The taxes the Chinese government derives from property are mostly based on title transactions. Unlike most other countries, China does not charge a holding cost for residential property. The largest source is the 3% tax on property value which is paid by the buyer for transferring the property rights. However, recurring property taxes are raised from commercial property owners.
For the upcoming years, major financial reforms are in the planning, including ones affecting the property tax. This is why you should research this matter regularly or get in touch with your financial advisor before buying property in China.
Centralized, state-owned utility companies that provide electricity, water, and gas to people all over China are a thing of the past. Today, each city has its own set of utility providers which compete with each other and offer different payment models. These companies, however, are still regulated by government bodies to some extent. In any case, you should keep your utility bills in mind when calculating your cost of living.
Things to Know About Electricity
Your landlord or the manager of your property should be able to inform you about the utility provider of the building you live in. If the electricity bill is covered by your rent, then your account should be in your landlord’s name. In most cases, however, you will be responsible for your own account. Simply contact the office of your provider and give them your details. They will then transfer the account to your name and may ask you to pay a deposit. However, this only works if you can take over the old account of your landlord or the previous tenant.
If you have to set up a whole new account (this might be the case when you move into a newly-constructed apartment building), then you have to visit the office of your provider. As for the documents required to set up the account – bring in your ID and a copy of your rental contract, proving your address. Make sure to find out if your utility provider can connect you the same day or if you have to wait several days for a connection.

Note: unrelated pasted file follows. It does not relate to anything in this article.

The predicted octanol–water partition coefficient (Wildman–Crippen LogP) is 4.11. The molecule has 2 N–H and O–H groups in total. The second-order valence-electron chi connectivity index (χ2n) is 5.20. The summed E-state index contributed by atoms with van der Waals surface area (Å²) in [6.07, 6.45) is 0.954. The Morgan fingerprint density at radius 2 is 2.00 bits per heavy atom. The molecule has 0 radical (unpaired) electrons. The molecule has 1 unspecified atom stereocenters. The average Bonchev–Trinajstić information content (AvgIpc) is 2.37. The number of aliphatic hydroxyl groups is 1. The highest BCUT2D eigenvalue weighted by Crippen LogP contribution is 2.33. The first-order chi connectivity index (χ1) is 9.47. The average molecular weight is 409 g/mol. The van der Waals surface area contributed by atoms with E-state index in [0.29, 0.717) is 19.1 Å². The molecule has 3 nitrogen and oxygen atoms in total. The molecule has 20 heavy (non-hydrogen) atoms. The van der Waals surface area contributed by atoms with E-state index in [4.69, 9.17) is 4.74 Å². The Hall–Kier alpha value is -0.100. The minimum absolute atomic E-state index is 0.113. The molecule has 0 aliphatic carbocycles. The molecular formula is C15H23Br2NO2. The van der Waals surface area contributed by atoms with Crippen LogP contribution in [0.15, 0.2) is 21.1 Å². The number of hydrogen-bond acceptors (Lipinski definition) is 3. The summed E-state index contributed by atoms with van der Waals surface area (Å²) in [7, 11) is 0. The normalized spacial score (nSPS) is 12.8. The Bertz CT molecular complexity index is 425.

You will receive your electricity bill in the form of a monthly statement. You can pay your bill at your utilities provider’s office. In some cases, you can even use an ATM-type machine there to scan and pay your bill. Some cities also let you pre-pay your bill by inserting Integrated Circuit (IC) electronic cards directly into the meter.
Electricity supply in China, in general, is 220 volts and both two-pin and three-pin sockets are used throughout the country.
Things to Know About Gas
Depending on where you live in China, you may get your supply of gas from a bottle or a gas pipe. The latter is mostly available in bigger cities and the process of setting up an account or paying your bill is similar to that of your electricity account. If your provider asks you to read your meter, you should be aware that the reading will allow them to make an estimate for your monthly or bi-monthly payments. Every few months a representative of your gas company will come around for an official reading, to adjust your bill.
If this option is not available for you, you can get bottled gas for cooking from local delivery companies. Talk to your building manager they might be able to give you the contact details of the delivery company or put you on a delivery list.
Things to Know About Water
Every city has a regional water company that supplies all households there. Usually, the water account for your new home should be open when you move in so that you will only have to transfer it to your name. Some apartment buildings will also use reclaimed water to flush the toilet for instance.